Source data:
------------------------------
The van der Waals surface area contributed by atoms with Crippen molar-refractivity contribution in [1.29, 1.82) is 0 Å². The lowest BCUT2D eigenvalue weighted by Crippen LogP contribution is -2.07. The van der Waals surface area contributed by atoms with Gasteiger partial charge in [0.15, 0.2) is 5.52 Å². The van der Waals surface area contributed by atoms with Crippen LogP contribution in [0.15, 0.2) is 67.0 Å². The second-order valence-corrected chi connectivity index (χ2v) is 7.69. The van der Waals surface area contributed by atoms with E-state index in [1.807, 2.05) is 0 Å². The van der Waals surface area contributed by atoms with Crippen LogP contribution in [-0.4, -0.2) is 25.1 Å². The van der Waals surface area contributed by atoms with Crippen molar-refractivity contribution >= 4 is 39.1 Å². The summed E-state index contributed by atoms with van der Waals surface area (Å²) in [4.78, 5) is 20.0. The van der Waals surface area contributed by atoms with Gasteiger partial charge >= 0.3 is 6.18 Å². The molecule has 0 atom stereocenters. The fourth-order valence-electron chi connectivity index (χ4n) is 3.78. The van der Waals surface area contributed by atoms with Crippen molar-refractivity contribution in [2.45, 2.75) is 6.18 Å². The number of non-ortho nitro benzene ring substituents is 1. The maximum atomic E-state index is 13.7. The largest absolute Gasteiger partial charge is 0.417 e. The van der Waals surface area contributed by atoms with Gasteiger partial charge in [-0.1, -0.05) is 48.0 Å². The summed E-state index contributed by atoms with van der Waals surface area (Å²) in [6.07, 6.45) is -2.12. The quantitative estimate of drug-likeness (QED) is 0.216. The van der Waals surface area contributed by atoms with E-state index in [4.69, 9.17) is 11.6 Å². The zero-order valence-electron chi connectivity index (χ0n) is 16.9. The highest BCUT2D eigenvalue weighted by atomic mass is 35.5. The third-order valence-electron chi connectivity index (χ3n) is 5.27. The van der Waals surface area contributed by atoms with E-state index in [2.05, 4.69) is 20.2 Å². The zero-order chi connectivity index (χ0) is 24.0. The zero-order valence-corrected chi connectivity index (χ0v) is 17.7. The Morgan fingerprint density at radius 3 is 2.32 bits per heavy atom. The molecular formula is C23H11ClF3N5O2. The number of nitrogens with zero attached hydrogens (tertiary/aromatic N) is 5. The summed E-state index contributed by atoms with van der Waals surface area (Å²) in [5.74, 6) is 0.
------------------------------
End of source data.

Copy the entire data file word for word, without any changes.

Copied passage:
The van der Waals surface area contributed by atoms with Crippen molar-refractivity contribution in [1.29, 1.82) is 0 Å². The lowest BCUT2D eigenvalue weighted by Crippen LogP contribution is -2.07. The van der Waals surface area contributed by atoms with Gasteiger partial charge in [0.15, 0.2) is 5.52 Å². The van der Waals surface area contributed by atoms with Crippen LogP contribution in [0.15, 0.2) is 67.0 Å². The second-order valence-corrected chi connectivity index (χ2v) is 7.69. The van der Waals surface area contributed by atoms with E-state index in [1.807, 2.05) is 0 Å². The van der Waals surface area contributed by atoms with Crippen LogP contribution in [-0.4, -0.2) is 25.1 Å². The van der Waals surface area contributed by atoms with Crippen molar-refractivity contribution >= 4 is 39.1 Å². The summed E-state index contributed by atoms with van der Waals surface area (Å²) in [4.78, 5) is 20.0. The van der Waals surface area contributed by atoms with Gasteiger partial charge >= 0.3 is 6.18 Å². The molecule has 0 atom stereocenters. The fourth-order valence-electron chi connectivity index (χ4n) is 3.78. The van der Waals surface area contributed by atoms with Crippen molar-refractivity contribution in [2.45, 2.75) is 6.18 Å². The number of non-ortho nitro benzene ring substituents is 1. The maximum atomic E-state index is 13.7. The largest absolute Gasteiger partial charge is 0.417 e. The van der Waals surface area contributed by atoms with Gasteiger partial charge in [-0.1, -0.05) is 48.0 Å². The summed E-state index contributed by atoms with van der Waals surface area (Å²) in [6.07, 6.45) is -2.12. The quantitative estimate of drug-likeness (QED) is 0.216. The van der Waals surface area contributed by atoms with E-state index in [4.69, 9.17) is 11.6 Å². The zero-order valence-electron chi connectivity index (χ0n) is 16.9. The highest BCUT2D eigenvalue weighted by atomic mass is 35.5. The third-order valence-electron chi connectivity index (χ3n) is 5.27. The van der Waals surface area contributed by atoms with E-state index in [2.05, 4.69) is 20.2 Å². The zero-order chi connectivity index (χ0) is 24.0. The zero-order valence-corrected chi connectivity index (χ0v) is 17.7. The Morgan fingerprint density at radius 3 is 2.32 bits per heavy atom. The molecular formula is C23H11ClF3N5O2. The number of nitrogens with zero attached hydrogens (tertiary/aromatic N) is 5. The summed E-state index contributed by atoms with van der Waals surface area (Å²) in [5.74, 6) is 0.